Deathstroke Rebirth from Christopher Priest and Carlo Pagulayan is the perfect book for this character and an all around great read. Tonally, this feels like a prestige cable drama with a morally complicated protagonist, which is exactly what a comic starring Slade Wilson should be. The story Priest is setting up (bad guy’s past catches up to him) is well-trod territory, but in his hands it feels fresh and fun, especially when he throws in Clock King in a very Silver Age costume, reminding you that this has its feet firmly planted in the DCU.

Superwoman was one of the few mystery titles when it was first announced- which Lois is it? How did she get powers? Well now we know that it’s New 52 Lois and she got her powers from the big energy blast when New 52 Superman died. I’m not sure what I think about this one for a couple of reasons. I generally don’t love giving traditionally non-powered characters powers to validate them or make them more interesting. Add to that New 52 Lana Lang who is one of those characters that’s a genius engineer and a farmer and also a reporter and it all feels a little dubious. Still, there’s something intriguing here (especially with the fairly shocking last page which certainly has me hooked for at least one more issue) and Phil Jimenez is on point with both script and art.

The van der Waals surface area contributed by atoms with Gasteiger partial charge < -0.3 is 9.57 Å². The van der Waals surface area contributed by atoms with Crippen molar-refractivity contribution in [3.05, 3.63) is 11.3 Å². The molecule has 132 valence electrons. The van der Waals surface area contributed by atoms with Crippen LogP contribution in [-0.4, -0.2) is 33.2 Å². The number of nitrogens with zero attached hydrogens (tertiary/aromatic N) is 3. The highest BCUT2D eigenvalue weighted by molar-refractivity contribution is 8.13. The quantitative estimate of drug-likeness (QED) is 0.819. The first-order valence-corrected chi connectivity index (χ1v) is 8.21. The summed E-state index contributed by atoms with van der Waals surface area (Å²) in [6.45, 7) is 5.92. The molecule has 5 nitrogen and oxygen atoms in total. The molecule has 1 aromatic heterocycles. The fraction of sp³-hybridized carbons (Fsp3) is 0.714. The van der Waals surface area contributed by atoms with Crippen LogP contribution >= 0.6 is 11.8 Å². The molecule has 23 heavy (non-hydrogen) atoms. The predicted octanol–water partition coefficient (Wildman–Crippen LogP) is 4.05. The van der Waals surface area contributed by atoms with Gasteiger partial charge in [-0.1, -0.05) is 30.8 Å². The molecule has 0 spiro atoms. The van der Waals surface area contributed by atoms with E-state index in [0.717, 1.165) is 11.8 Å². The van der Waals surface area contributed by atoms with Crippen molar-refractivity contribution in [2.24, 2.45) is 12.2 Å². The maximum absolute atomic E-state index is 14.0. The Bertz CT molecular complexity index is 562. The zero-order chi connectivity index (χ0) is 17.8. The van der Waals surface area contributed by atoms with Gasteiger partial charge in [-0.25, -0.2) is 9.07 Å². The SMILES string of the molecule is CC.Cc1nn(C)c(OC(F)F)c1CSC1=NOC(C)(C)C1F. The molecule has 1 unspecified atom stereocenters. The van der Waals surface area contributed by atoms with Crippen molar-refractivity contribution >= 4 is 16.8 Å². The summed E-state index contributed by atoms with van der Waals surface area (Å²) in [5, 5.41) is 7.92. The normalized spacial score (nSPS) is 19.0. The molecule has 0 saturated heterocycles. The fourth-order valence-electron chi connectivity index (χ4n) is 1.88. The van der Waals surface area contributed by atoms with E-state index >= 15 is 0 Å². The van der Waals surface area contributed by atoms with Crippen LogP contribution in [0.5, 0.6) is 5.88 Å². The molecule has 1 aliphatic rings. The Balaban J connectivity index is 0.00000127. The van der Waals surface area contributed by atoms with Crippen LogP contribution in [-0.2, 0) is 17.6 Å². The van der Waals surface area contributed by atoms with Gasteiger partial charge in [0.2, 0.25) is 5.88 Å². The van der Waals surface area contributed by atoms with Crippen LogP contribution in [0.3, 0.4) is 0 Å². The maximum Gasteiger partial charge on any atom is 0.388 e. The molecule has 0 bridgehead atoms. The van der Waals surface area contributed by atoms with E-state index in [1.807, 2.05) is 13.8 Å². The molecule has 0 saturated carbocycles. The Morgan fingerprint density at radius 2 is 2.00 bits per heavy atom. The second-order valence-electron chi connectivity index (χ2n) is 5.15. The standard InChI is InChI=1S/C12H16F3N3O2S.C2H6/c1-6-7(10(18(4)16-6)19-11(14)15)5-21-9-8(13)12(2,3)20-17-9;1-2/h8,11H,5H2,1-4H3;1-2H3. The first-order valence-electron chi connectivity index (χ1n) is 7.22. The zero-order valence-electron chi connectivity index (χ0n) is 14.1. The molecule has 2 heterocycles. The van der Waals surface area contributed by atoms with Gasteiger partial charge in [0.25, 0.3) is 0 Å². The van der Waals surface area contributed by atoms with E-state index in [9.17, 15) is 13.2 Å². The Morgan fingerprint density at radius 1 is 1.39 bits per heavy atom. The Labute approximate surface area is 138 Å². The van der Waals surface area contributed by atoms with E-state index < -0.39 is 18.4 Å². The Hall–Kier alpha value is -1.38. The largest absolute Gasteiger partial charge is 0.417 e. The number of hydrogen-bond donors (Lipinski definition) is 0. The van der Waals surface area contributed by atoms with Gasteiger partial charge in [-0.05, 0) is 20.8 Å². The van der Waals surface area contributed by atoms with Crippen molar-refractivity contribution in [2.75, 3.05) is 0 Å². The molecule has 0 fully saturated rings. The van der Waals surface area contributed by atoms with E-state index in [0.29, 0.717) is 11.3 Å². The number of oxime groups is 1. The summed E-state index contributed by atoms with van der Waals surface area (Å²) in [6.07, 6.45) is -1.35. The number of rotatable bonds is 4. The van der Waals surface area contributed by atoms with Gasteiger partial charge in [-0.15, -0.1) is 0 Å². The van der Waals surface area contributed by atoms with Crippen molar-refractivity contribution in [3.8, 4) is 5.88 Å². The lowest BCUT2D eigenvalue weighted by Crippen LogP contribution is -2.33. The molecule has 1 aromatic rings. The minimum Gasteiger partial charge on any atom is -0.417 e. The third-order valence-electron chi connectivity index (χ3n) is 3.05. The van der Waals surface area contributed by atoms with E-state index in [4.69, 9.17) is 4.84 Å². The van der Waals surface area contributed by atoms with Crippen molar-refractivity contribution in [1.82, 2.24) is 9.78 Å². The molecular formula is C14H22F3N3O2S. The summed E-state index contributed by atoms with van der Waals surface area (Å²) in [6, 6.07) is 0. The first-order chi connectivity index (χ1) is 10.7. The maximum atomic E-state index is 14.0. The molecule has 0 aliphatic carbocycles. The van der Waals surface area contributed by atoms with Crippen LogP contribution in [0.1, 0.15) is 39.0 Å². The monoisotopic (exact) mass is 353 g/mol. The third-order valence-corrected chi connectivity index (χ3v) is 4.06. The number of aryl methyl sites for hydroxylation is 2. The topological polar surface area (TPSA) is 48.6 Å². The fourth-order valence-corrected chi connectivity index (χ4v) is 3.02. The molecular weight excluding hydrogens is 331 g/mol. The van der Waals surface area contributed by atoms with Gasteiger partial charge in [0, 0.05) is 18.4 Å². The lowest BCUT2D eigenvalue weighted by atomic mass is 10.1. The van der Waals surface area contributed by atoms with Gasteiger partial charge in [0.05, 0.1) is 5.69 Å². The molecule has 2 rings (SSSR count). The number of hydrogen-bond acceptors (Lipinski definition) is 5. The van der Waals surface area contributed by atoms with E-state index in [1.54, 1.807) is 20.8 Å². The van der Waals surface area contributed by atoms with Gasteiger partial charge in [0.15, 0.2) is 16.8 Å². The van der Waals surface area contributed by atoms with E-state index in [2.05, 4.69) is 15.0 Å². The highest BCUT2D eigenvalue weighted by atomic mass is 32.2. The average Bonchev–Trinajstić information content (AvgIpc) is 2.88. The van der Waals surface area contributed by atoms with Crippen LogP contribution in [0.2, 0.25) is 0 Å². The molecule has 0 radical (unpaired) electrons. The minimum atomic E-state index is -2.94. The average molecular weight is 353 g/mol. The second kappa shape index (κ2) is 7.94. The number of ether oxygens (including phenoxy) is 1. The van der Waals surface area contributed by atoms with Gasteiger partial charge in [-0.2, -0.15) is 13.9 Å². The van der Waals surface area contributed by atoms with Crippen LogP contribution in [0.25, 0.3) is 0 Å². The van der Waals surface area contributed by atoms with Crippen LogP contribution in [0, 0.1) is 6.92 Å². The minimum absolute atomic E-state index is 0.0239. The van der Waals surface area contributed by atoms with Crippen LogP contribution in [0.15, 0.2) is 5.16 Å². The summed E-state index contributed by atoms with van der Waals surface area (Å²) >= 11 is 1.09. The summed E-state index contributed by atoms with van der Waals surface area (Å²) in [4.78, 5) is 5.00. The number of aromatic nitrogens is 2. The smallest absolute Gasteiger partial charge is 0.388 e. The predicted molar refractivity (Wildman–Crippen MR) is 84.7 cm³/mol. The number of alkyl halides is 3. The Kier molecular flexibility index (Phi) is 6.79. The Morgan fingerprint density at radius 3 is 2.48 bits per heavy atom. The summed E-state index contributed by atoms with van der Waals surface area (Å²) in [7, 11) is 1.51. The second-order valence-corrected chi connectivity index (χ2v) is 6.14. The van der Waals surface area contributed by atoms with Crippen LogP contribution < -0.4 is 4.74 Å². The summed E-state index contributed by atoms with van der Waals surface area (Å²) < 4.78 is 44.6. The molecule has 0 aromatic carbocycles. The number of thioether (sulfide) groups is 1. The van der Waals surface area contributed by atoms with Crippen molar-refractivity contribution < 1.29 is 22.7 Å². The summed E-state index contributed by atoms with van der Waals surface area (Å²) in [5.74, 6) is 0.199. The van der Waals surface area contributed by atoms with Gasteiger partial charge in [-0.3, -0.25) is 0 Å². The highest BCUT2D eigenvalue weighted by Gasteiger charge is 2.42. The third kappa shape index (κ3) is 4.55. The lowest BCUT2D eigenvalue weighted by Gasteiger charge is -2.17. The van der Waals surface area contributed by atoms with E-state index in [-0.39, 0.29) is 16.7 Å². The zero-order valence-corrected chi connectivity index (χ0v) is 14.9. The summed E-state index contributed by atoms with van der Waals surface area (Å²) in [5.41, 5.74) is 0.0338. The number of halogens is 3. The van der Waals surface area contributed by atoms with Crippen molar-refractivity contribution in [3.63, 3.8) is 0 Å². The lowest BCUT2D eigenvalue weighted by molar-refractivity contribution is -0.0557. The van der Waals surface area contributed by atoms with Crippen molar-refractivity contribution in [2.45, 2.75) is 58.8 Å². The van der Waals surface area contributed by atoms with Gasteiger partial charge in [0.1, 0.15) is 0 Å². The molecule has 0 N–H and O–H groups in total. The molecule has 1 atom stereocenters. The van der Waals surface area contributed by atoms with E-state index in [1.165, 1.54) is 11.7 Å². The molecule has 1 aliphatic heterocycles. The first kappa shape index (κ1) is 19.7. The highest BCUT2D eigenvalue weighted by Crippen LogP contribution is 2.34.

Wonder Woman #4 is back to the Year One story as the Amazons deal with the arrival of Steve Trevor. I’ve noted how iffy it is that Rucka is doing yet another origin for Diana, but when it’s this good, I can’t fault it in the least. Particularly notable in this ish are the scene where the Amazons examine Steve’s sidearm (which they find in the second act, hint hint) and the competition to decide who will travel to man’s world. Between Rucka’s script and the wonderful ‘acting’ that Niccola Scott renders, the story feels genuinely essential. Hal Jordan and the Green Lantern Corps is exactly what I want a GL comic to be- a big, shiny, fun space opera. Rafa Sandoval’s art is dynamic and expressive, handling the big action moments and quieter character work with equal grace. The central figures of the story- Hal and Sinestro (obviously) contrast nicely and the groundwork for their eventual showdown is being laid well. New Superman #2 is a fun book with great characters and a unique setting, now all it needs is a compelling central story! I’m mostly teasing as spending time with Chinese Batman and Wonder Woman is certainly engaging, and writer Gene Yang seems to have a firm hand on the wheel here. Flash #4 steps back a bit from the killer introduction of Godspeed to throw an interesting twist on this multiple speedsters story with the revelation that the Speed Force can be taken from someone…by way of racing. It’s a seemingly silly twist that could certainly have some big story implications down the line. Action Comics #961 finally gets some story momentum, if only on the last page, but it’s still a doozy. Red Hood and the Outlaws really needs to change it’s name until Artemis and Bizarro finally show up. Still, I’m having more fun reading Jason Todd than I have since Death In the Family and the return of Ma Gunn makes this a definite read. Detective Comics #938 sees the team punching back at the Batmen in their own unique ways (though I’m pretty sure Spoiler killed a bunch of dudes…) with Clayface once again stealing every scene he’s in. This is such a fun, well-written comic that I really can’t say enough good things about. Suicide Squad Most Wanted #1 is a fun, if light, read that spotlights various members of the team. This issues features an El Diablo story involving Checkmate that could potentially have some effects on the team (I’m not sure when exactly this story takes place or whether it’s in continuity- this is still DC after all), and a Boomerang story that’s a lot of fun.